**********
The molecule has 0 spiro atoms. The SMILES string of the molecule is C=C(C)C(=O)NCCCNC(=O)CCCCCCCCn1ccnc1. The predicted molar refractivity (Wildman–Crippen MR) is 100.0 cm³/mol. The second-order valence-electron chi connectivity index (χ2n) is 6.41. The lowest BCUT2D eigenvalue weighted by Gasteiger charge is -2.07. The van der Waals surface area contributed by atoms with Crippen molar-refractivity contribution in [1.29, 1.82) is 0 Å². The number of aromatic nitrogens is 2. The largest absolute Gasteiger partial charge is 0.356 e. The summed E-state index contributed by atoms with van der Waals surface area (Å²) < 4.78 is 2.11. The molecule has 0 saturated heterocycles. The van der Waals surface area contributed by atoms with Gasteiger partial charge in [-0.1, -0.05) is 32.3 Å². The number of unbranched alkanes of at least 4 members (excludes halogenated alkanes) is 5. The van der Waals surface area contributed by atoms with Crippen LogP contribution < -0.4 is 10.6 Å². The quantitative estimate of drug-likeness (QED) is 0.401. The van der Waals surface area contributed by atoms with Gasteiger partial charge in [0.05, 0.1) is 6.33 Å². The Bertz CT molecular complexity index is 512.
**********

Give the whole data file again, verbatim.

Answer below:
The molecule has 0 spiro atoms. The SMILES string of the molecule is C=C(C)C(=O)NCCCNC(=O)CCCCCCCCn1ccnc1. The predicted molar refractivity (Wildman–Crippen MR) is 100.0 cm³/mol. The second-order valence-electron chi connectivity index (χ2n) is 6.41. The lowest BCUT2D eigenvalue weighted by Gasteiger charge is -2.07. The van der Waals surface area contributed by atoms with Crippen molar-refractivity contribution in [1.29, 1.82) is 0 Å². The number of aromatic nitrogens is 2. The largest absolute Gasteiger partial charge is 0.356 e. The summed E-state index contributed by atoms with van der Waals surface area (Å²) < 4.78 is 2.11. The molecule has 0 saturated heterocycles. The van der Waals surface area contributed by atoms with Gasteiger partial charge in [-0.1, -0.05) is 32.3 Å². The number of unbranched alkanes of at least 4 members (excludes halogenated alkanes) is 5. The van der Waals surface area contributed by atoms with Crippen LogP contribution < -0.4 is 10.6 Å². The quantitative estimate of drug-likeness (QED) is 0.401. The van der Waals surface area contributed by atoms with Gasteiger partial charge in [0.05, 0.1) is 6.33 Å². The Bertz CT molecular complexity index is 512.